split image showing a product image of Baileys Cream on one side and it's corresponding layers on the other. Used to demonstrate Smart objects in photoshop

[REWIND: THE ULTIMATE GUIDE TO OBJECT REMOVAL IN PHOTOSHOP [PART 1] | THE CLONE STAMP TOOL & SO MUCH MORE!]

Why Smart Objects Can Be A Bad Thing

One word: Performance. I used to use Smart Objects constantly. They were worked into all of my actions, and I applied lots of them in one single document. As my edits became more and more complex, involving an ever-increasing number of layers, I found my beast of a computer slowing down. Painfully so. Every time I needed to save it would take a very long time. Worst of all, any time Photoshop automatically saved in the background my computer would grind to a halt. On second thought, even worse than that, anytime I would zoom in past 66.7% and Photoshop would need to render, it would become unusable. On the extreme end, I might have to wait 2 minutes before even being able to use the hand tool and pan across the document.

If you’re thinking I must have a slow computer, then you’d be wrong. I work on a PC with an i7 processor, 4.3 GHZ (I think), 32GB ram, solid state drives, Nvidia GTX 760 (could be better but more than adequate). Essentially, it is a capable computer, able to deal with almost anything I throw at it.

Smart Objects were the main culprit here and when I switched to using Linked Layers, everything changed. If you look at the photo above, you’ll see just some of the layers I used to create that image. Click on the Linked layers of “Clouds” or “Bottle Comp” and you’d see even more layers contained within those documents; easily as much as you can see above, if not more.

The process is very simple and I plan to write a more in-depth article on the topic. To give you a quick summary, I comped together all the images for the bottle and did all the cleaning and color correcting for the bottle in one document. I did the same for the clouds. Then, I’d create a new Photoshop document and go to File > Place Linked. I then select the Bottle Comp and Clouds documents and am presented with two layers inside Photoshop which link back to the other documents. If I click those layers, they open the other documents, I can make further adjustments if I wish and then those adjustments are applied to the linked layers in my new document. Pretty cool right?

 

Summary

So, in my current workflow I very rarely use smart objects, except when using Linked Layers to combine documents. Other than that, I avoid them like the plague. That’s not to say I’ll never use them but I have a far more cautious approach. Hence the title of this article and the question as to whether they are necessary at all.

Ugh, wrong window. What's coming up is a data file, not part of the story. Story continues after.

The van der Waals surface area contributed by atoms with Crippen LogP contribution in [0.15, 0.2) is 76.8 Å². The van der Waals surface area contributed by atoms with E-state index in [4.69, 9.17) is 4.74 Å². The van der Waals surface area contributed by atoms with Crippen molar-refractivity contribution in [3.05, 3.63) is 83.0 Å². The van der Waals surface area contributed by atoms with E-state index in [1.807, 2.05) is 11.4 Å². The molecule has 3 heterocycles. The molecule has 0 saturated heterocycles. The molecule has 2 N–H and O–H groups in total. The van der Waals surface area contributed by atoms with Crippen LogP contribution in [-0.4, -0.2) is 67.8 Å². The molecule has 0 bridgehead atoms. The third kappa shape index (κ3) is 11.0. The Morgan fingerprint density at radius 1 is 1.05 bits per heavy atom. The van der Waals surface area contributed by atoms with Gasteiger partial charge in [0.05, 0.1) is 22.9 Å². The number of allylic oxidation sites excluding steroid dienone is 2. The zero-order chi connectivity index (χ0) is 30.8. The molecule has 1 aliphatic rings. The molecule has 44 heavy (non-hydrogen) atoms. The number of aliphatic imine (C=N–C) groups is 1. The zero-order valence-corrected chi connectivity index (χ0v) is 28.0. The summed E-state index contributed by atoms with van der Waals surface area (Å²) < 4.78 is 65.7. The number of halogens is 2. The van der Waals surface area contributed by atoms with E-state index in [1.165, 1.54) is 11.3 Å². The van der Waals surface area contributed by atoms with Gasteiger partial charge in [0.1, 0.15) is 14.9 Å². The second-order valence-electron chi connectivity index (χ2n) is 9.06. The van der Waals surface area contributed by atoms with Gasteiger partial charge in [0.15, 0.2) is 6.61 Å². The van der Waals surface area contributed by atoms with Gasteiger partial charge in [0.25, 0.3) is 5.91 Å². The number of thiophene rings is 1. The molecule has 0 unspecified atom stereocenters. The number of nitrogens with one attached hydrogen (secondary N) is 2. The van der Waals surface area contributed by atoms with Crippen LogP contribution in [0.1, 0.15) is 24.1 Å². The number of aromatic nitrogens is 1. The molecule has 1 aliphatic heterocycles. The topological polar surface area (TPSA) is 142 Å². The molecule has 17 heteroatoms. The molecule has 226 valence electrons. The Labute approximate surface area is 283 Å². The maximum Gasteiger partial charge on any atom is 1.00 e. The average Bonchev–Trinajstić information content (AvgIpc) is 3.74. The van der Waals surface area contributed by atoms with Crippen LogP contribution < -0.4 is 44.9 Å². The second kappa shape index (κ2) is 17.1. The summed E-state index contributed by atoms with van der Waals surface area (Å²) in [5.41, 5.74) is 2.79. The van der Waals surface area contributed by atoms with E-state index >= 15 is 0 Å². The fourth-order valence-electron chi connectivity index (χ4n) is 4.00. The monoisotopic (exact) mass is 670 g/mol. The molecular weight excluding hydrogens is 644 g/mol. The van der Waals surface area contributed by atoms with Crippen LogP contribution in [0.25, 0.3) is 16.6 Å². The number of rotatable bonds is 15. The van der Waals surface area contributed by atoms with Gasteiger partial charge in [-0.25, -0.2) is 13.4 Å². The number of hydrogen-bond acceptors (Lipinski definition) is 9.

I suppose necessary is a strong word, very little is actually necessary in Photoshop. Smart Objects are a tool like any other but they are a tool which can cause a great many headaches. In addition, as my workflow rarely utilizes them these days, I suppose the answer is no, they’re not necessary. However, if, like me, you opt to forego them where possible, you must have a solid grip on the techniques and methods of non-destructive editing. The last thing you want is to end up mid-way through retouching, realizing you made a mistake 30 steps ago and cannot undo it.

Photoshop is wonderful but it’s a complicated place. I always advise people to start out in Lightroom or other RAW editors and then move on to Photoshop. Do whatever you feel most comfortable with of course but Photoshop has a steep learning curve. If Lightroom is where you’re most happy right now, be sure to check out all the education on offer in the SLR Lounge Store, click here.

About

Max began his career within the film industry. He’s worked on everything from a banned horror film to multi-million-pound commercials crewed by top industry professionals. After suffering a back injury, Max left the film industry and is now using his knowledge to pursue a career within photography.

Website: SquareMountain 
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Q&A Discussions